Europe’s first phygital material store opens in Antwerp
Belgium - A one-of-a-kind fabric shop has opened in Antwerp, Belgium. Bakermat is a fabric shop, material agency, and digital fabric library.
From selvedge denim from Japan to linen from Belgium, the shop aspires to become a hub for designers to discover new fabrics and learn how to work with them. Where possible materials are sourced locally and consciously, but Bakermat also intends to preserve material craftsmanship by improving accessibility to materials such as hand-woven fabrics from India.
Where Bakermat truly stands out, however, is through its digital library. All fabrics sold in the shop have been digitised into a format that can be used in digital design, accessed through a subscription program.
As explored in our Material Matters event summary, materials are at the core of sustainability initiatives across every industry. By offering seamless transition from digital to physical materials, Bakermat will help reduce waste whilst encouraging designers to experiment with more sustainable materials.
Enhance your retail strategy by integrating digital elements into physical stores to provide customers with a sustainable, experimental and interactive shopping experience
House of RoRo created furniture kids can build themselves
US – New York-based design studio House of RoRo has reimagines furniture for kids, taking inspiration from children’s ability to quickly grow and learn. The result is a collection of multifunctional and versatile furniture that evolves with the user.
House of RoRo’s debut line, called 'Interlockables' includes chairs, tables and storage units. The name echoes how easy to assemble the pieces are, designed like life-sized puzzle pieces with slots a child can put together with adult supervision. The goal was to get kids involved in the process, but also to make furniture more sustainable, playful, and practical. As the child grows, Interlockables evolve too. The versatile objects are adaptable, with gender neutral and not age-specific designs.
‘We underestimate children if we think they’re only attracted by a design if it is frivolous’ explains Anne-Sophie Rosseel, the founder of House of RoRo. ‘I like to focus on the playful interaction with an object rather than the shape of it.’
This kid-friendly furniture concept, involving children in the process of decorating and arranging their bedroom echoes our Edu-play-tion microtrend.
When designing products and services destined for gen alpha, consider opting for gender-neutral and non age-specific features, taking cues from House of RoRo’s a furniture that respects the child’s growth cycle without underestimating its capacity for agency
Forbes introduces AI search engine to grow reader engagement
Global - Business magazine Forbes has launched a beta version of a generative AI search platform named ‘Adelaide’ that will provide personalised searches for readers using Google Cloud technology.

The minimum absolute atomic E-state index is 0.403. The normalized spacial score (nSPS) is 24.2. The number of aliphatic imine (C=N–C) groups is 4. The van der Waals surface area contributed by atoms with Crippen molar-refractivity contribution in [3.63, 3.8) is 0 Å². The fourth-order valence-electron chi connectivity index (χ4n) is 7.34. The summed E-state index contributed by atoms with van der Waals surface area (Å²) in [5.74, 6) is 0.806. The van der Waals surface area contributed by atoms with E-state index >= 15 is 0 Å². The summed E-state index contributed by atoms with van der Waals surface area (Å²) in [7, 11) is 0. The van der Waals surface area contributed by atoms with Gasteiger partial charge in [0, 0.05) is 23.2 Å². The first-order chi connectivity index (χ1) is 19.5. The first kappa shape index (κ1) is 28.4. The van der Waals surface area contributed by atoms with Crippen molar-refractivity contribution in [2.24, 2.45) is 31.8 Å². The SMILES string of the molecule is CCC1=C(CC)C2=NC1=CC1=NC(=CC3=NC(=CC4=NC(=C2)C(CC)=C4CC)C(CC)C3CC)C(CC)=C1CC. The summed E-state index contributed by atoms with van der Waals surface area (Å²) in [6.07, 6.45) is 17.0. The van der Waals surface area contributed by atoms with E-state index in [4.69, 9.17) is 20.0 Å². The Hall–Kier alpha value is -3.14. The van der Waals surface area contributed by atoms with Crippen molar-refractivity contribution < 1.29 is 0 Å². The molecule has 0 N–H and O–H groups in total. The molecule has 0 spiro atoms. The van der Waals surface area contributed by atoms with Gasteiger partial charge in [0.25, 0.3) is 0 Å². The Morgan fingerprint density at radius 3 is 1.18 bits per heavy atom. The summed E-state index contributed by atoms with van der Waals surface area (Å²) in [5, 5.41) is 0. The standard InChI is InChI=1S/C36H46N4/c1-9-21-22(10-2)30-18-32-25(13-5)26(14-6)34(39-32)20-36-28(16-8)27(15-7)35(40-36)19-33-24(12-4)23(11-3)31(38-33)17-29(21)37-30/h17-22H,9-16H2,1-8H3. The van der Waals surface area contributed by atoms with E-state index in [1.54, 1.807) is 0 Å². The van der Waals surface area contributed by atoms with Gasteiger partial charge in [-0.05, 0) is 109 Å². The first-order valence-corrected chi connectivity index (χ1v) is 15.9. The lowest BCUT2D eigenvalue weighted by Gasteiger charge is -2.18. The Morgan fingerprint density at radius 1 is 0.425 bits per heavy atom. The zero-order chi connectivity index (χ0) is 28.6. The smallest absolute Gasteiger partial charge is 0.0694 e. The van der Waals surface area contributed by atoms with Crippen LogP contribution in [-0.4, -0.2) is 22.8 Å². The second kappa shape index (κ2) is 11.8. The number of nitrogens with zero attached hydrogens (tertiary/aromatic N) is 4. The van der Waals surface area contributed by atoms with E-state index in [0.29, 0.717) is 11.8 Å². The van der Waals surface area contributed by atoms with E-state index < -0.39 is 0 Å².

Using a button on the website, readers can ask questions within Forbes’ coverage scope, such as ‘who is the richest person in Nebraska?’ and using the publication’s library of articles, Adelaide will create a summary answer and display related articles. Users can also continue the conversation with follow-up questions.
Currently Adelaide is only trained on the past 12 months of Forbes’ news and coverage, but the publication hopes to eventually expand the AI’s knowledge base to include Forbes’ entire archive, dating back to 1917.
As explored in our New News trend report, as consumers seek alternatives to the 24 hour news cycle, media outlets are having to re-invent themselves to appeal to the next generation. With Adelaide, Forbes is pioneering the use of generative AI to extend the publication’s functionality, drive traffic and boost engagement on the website.
Content platforms should consider upgrading to AI-driven website content recommendation systems that not only suggest related or personalised further reading, but also create a conversational learning function that increases traffic and engagement
Stat: Consumers prioritise sustainability in food choices despite financial struggles
Global – A significant 54% of consumers are willing to make food choices that benefit the environment, according to TetraPak’s 2023 Nutrition Index, compiled from a survey of 5,000 respondents across Brazil, China, India, Germany, South Africa, the US, the UK, Kenya, South Korea and Spain. This includes a willingness to switch to plant-based foods and alternative proteins. The report also highlighted how, despite 49% of respondents indicating financial struggles, only 17% were willing to forgo environmentally friendly, organic or healthier food and beverages due to their higher cost.
Moreover, consumers increasingly link healthy eating with sustainability. Half of those surveyed say nutritious food is more sustainable for the planet, and 65% believe that environmental factors can have a negative impact on health.
Concurrently, major consumer packaged goods (CPG) companies are revamping their supply chains to align with environmental goals. A group of 170 leading food companies, including Nestlé, Danone, PepsiCo, Unilever and Bayer, recently committed to a framework promoting regenerative agriculture practices. The approach focuses on enhancing soil health and supporting farmers’ business development while addressing concerns about vague usage of the term ‘regenerative agriculture’.
Brands that can integrate sustainable practices into products and services without deeply impacting consumer wallets will find success with younger consumers